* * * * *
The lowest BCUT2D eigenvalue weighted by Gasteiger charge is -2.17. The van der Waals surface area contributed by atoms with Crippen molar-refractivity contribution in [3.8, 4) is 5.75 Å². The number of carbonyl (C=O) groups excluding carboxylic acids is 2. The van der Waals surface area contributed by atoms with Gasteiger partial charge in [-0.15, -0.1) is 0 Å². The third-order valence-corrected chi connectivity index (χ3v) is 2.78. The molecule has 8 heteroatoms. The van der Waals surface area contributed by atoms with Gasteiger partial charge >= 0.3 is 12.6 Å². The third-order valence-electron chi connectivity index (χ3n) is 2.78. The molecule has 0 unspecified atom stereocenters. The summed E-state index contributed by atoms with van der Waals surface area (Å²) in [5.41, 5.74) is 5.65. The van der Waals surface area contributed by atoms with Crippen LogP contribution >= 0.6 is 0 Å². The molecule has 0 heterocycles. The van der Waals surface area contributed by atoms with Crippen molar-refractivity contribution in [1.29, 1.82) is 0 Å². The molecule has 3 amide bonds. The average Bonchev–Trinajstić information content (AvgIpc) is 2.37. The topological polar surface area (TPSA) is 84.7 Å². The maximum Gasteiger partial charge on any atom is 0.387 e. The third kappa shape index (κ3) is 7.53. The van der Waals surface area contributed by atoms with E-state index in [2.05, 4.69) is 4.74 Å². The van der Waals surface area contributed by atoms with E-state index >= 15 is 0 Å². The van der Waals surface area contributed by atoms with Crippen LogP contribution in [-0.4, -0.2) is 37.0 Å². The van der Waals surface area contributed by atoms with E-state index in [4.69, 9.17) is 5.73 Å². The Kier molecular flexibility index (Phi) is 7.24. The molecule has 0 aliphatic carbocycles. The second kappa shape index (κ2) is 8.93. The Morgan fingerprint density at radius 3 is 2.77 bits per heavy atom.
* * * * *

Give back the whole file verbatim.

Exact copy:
The lowest BCUT2D eigenvalue weighted by Gasteiger charge is -2.17. The van der Waals surface area contributed by atoms with Crippen molar-refractivity contribution in [3.8, 4) is 5.75 Å². The number of carbonyl (C=O) groups excluding carboxylic acids is 2. The van der Waals surface area contributed by atoms with Gasteiger partial charge in [-0.15, -0.1) is 0 Å². The third-order valence-corrected chi connectivity index (χ3v) is 2.78. The molecule has 8 heteroatoms. The van der Waals surface area contributed by atoms with Gasteiger partial charge >= 0.3 is 12.6 Å². The third-order valence-electron chi connectivity index (χ3n) is 2.78. The molecule has 0 unspecified atom stereocenters. The summed E-state index contributed by atoms with van der Waals surface area (Å²) in [5.41, 5.74) is 5.65. The van der Waals surface area contributed by atoms with Crippen LogP contribution >= 0.6 is 0 Å². The molecule has 0 heterocycles. The van der Waals surface area contributed by atoms with Crippen molar-refractivity contribution in [1.29, 1.82) is 0 Å². The molecule has 3 amide bonds. The average Bonchev–Trinajstić information content (AvgIpc) is 2.37. The topological polar surface area (TPSA) is 84.7 Å². The maximum Gasteiger partial charge on any atom is 0.387 e. The third kappa shape index (κ3) is 7.53. The van der Waals surface area contributed by atoms with E-state index in [2.05, 4.69) is 4.74 Å². The van der Waals surface area contributed by atoms with E-state index >= 15 is 0 Å². The van der Waals surface area contributed by atoms with Crippen LogP contribution in [-0.4, -0.2) is 37.0 Å². The van der Waals surface area contributed by atoms with E-state index in [4.69, 9.17) is 5.73 Å². The Kier molecular flexibility index (Phi) is 7.24. The molecule has 0 aliphatic carbocycles. The second kappa shape index (κ2) is 8.93. The Morgan fingerprint density at radius 3 is 2.77 bits per heavy atom.